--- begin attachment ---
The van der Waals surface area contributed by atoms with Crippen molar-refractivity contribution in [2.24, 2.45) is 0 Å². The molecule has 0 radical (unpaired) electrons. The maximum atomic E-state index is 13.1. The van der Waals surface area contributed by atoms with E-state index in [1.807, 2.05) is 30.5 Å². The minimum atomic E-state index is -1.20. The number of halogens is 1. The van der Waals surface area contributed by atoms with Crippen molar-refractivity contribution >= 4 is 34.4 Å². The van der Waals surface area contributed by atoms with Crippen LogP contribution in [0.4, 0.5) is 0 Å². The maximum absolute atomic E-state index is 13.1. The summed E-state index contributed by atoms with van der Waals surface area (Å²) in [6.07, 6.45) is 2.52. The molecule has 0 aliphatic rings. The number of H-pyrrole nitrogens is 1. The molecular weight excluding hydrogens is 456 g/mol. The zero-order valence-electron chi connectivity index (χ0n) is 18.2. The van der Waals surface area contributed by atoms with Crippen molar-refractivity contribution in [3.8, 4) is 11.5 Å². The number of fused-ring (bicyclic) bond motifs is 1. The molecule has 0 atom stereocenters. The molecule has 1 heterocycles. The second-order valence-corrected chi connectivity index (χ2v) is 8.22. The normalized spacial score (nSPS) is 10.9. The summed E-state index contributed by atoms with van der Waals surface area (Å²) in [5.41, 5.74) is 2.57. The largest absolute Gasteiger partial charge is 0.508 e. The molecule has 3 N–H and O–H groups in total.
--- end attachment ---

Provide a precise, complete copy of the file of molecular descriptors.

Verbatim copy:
The van der Waals surface area contributed by atoms with Crippen molar-refractivity contribution in [2.24, 2.45) is 0 Å². The molecule has 0 radical (unpaired) electrons. The maximum atomic E-state index is 13.1. The van der Waals surface area contributed by atoms with E-state index in [1.807, 2.05) is 30.5 Å². The minimum atomic E-state index is -1.20. The number of halogens is 1. The van der Waals surface area contributed by atoms with Crippen molar-refractivity contribution >= 4 is 34.4 Å². The van der Waals surface area contributed by atoms with Crippen LogP contribution in [0.4, 0.5) is 0 Å². The maximum absolute atomic E-state index is 13.1. The summed E-state index contributed by atoms with van der Waals surface area (Å²) in [6.07, 6.45) is 2.52. The molecule has 0 aliphatic rings. The number of H-pyrrole nitrogens is 1. The molecular weight excluding hydrogens is 456 g/mol. The zero-order valence-electron chi connectivity index (χ0n) is 18.2. The van der Waals surface area contributed by atoms with Crippen molar-refractivity contribution in [3.8, 4) is 11.5 Å². The number of fused-ring (bicyclic) bond motifs is 1. The molecule has 0 atom stereocenters. The molecule has 1 heterocycles. The second-order valence-corrected chi connectivity index (χ2v) is 8.22. The normalized spacial score (nSPS) is 10.9. The summed E-state index contributed by atoms with van der Waals surface area (Å²) in [5.41, 5.74) is 2.57. The largest absolute Gasteiger partial charge is 0.508 e. The molecule has 3 N–H and O–H groups in total.